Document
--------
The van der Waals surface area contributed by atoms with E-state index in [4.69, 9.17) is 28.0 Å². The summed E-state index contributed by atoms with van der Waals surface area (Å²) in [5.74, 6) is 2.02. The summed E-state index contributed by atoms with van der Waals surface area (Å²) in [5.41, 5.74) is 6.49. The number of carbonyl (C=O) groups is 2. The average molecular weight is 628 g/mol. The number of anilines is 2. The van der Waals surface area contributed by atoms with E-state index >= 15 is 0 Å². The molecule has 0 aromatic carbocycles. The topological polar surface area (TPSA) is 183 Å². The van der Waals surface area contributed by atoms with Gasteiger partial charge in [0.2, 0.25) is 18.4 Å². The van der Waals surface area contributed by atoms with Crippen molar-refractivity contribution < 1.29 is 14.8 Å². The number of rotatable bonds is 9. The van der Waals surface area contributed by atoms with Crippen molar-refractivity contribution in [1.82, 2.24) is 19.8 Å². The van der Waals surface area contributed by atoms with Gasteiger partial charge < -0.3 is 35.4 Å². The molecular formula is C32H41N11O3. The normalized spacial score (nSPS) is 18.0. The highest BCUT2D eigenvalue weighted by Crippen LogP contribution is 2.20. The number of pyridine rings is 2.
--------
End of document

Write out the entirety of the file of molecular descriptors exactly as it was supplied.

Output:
The van der Waals surface area contributed by atoms with E-state index in [4.69, 9.17) is 28.0 Å². The summed E-state index contributed by atoms with van der Waals surface area (Å²) in [5.74, 6) is 2.02. The summed E-state index contributed by atoms with van der Waals surface area (Å²) in [5.41, 5.74) is 6.49. The number of carbonyl (C=O) groups is 2. The average molecular weight is 628 g/mol. The number of anilines is 2. The van der Waals surface area contributed by atoms with E-state index >= 15 is 0 Å². The molecule has 0 aromatic carbocycles. The topological polar surface area (TPSA) is 183 Å². The van der Waals surface area contributed by atoms with Gasteiger partial charge in [0.2, 0.25) is 18.4 Å². The van der Waals surface area contributed by atoms with Crippen molar-refractivity contribution < 1.29 is 14.8 Å². The number of rotatable bonds is 9. The van der Waals surface area contributed by atoms with Crippen molar-refractivity contribution in [1.82, 2.24) is 19.8 Å². The van der Waals surface area contributed by atoms with Gasteiger partial charge < -0.3 is 35.4 Å². The molecular formula is C32H41N11O3. The normalized spacial score (nSPS) is 18.0. The highest BCUT2D eigenvalue weighted by Crippen LogP contribution is 2.20. The number of pyridine rings is 2.